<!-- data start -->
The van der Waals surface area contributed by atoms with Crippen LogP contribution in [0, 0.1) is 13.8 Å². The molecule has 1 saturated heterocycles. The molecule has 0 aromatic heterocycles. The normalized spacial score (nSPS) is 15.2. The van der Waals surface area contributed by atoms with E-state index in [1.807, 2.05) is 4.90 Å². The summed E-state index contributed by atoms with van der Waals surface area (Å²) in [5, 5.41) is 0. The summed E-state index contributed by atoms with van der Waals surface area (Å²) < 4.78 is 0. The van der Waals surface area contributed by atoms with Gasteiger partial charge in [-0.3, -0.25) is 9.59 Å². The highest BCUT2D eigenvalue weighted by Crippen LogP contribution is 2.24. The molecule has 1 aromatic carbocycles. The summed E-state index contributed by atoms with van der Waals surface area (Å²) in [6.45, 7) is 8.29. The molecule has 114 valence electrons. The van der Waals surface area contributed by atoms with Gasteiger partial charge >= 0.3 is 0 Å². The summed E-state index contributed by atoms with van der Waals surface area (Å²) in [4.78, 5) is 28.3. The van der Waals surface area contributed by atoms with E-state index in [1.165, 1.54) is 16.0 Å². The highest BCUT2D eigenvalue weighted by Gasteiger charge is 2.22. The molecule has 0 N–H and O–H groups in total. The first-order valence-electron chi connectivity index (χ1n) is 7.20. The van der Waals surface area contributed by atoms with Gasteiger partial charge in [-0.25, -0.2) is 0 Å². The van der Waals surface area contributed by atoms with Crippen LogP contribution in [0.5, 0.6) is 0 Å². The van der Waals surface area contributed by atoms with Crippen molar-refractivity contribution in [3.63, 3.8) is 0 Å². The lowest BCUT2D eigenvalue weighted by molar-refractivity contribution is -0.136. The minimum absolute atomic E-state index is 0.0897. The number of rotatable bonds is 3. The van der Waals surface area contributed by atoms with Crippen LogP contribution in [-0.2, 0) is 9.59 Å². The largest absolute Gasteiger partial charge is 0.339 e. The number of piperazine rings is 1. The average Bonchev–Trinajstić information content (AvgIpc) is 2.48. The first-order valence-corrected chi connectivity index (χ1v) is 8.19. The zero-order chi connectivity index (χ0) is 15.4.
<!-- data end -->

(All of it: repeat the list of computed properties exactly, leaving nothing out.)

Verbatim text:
The van der Waals surface area contributed by atoms with Crippen LogP contribution in [0, 0.1) is 13.8 Å². The molecule has 1 saturated heterocycles. The molecule has 0 aromatic heterocycles. The normalized spacial score (nSPS) is 15.2. The van der Waals surface area contributed by atoms with E-state index in [1.807, 2.05) is 4.90 Å². The summed E-state index contributed by atoms with van der Waals surface area (Å²) in [5, 5.41) is 0. The summed E-state index contributed by atoms with van der Waals surface area (Å²) < 4.78 is 0. The van der Waals surface area contributed by atoms with Gasteiger partial charge in [-0.3, -0.25) is 9.59 Å². The highest BCUT2D eigenvalue weighted by Crippen LogP contribution is 2.24. The molecule has 1 aromatic carbocycles. The summed E-state index contributed by atoms with van der Waals surface area (Å²) in [6.45, 7) is 8.29. The molecule has 114 valence electrons. The van der Waals surface area contributed by atoms with Gasteiger partial charge >= 0.3 is 0 Å². The summed E-state index contributed by atoms with van der Waals surface area (Å²) in [4.78, 5) is 28.3. The van der Waals surface area contributed by atoms with E-state index in [1.165, 1.54) is 16.0 Å². The highest BCUT2D eigenvalue weighted by Gasteiger charge is 2.22. The molecule has 0 N–H and O–H groups in total. The first-order valence-electron chi connectivity index (χ1n) is 7.20. The van der Waals surface area contributed by atoms with Gasteiger partial charge in [-0.25, -0.2) is 0 Å². The van der Waals surface area contributed by atoms with Crippen LogP contribution in [0.5, 0.6) is 0 Å². The van der Waals surface area contributed by atoms with Crippen molar-refractivity contribution in [3.63, 3.8) is 0 Å². The lowest BCUT2D eigenvalue weighted by molar-refractivity contribution is -0.136. The minimum absolute atomic E-state index is 0.0897. The number of rotatable bonds is 3. The van der Waals surface area contributed by atoms with Crippen LogP contribution in [-0.2, 0) is 9.59 Å². The largest absolute Gasteiger partial charge is 0.339 e. The number of piperazine rings is 1. The average Bonchev–Trinajstić information content (AvgIpc) is 2.48. The first-order valence-corrected chi connectivity index (χ1v) is 8.19. The zero-order chi connectivity index (χ0) is 15.4.